I'm just curious if it is possible do it. I have a spare 4gb sd card.


Because the bandwith of the SD card interface is quite low compared to even a regular HDD (around 20Mb/s compared to 70-100Mb/s) it will be much slower. Where you can gain speed is by adding as much RAM as possible, and using an SSD instead of the HDD.

  • What SD-cards are you refering to? If I would do this I would pick an Ultra fast at 100MB/s read and 90MB/s write. – Alvar May 31 '13 at 14:10
  • Like this one, sandisk.com/products/memory-cards/sd/… – Alvar May 31 '13 at 14:13
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    The r/w speed of your SD card will always depend on your card reader interface. I've just gave you an example for a regular one, but as you can see even an ultra fast card it is just around a slow HDD. A newer SATA HDD will have something like this: Timing cached reads: 23910 MB in 2.00 seconds = 11973.87 MB/sec Timing buffered disk reads: 360 MB in 3.05 seconds = 118.09 MB/sec – Frantique May 31 '13 at 14:13
  • I just looked up my HDD and it read/writes at 130MB/s, so never mind. – Alvar May 31 '13 at 14:17
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    130MB/s is quite good but keep in mind that the further the read heads move, the lower the speed becomes. It is possible for hdd to lose up to 40% of maximum speed (depending on make and model). Also, another alternative to SSD is a fast USB3 stick. – hmayag May 31 '13 at 14:23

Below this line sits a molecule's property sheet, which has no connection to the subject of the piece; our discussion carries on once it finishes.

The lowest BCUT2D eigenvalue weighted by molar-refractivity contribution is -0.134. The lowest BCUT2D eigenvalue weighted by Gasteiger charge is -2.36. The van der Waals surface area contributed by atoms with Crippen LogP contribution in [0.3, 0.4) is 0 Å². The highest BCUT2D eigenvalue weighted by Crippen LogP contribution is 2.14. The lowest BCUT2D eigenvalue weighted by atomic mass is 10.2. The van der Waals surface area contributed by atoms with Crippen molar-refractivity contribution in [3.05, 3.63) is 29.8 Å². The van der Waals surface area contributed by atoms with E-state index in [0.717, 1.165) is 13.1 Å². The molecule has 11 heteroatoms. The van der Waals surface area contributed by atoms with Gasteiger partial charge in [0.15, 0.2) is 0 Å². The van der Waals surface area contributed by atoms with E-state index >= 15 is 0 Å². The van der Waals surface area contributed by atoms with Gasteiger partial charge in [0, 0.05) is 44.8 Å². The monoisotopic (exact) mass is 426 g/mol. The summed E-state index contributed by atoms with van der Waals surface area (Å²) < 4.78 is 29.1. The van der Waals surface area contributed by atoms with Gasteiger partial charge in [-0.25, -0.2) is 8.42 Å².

The question is about using an SD card to store frequently accessed files caching these in de SD card instead of the pagefile... That's Windows stuff in fact. Windows uses a special algorythm amd compression to do that. However: Even in our "beloved" MS operating system ReadyBoost does only provide a very limited improvement on realtively up to date hardware and it is more a way to speed up older drives.

I know that your question is not about MS Windoze, but before giving an answer for Linux I had to exaplain what the hype is all about.

Linux does not work like Windows (and neither Mac OS X for that matter) and the key here is memory management. All this readyboost stuff just isn't applicable and it doesn't make much sense. In Linux the closest thing would be using the SD card as extra swap... you can find it here in Lifechaker

BUT before doing that I would encourage you to read the comments.

So, maybe your 4GB SD card may be better employed for other stuff such as putting a little virtual machine into it or holding a small read-only rescue system.

BTW: In Raspberry Pies this stuff seems to make actual sense ;)

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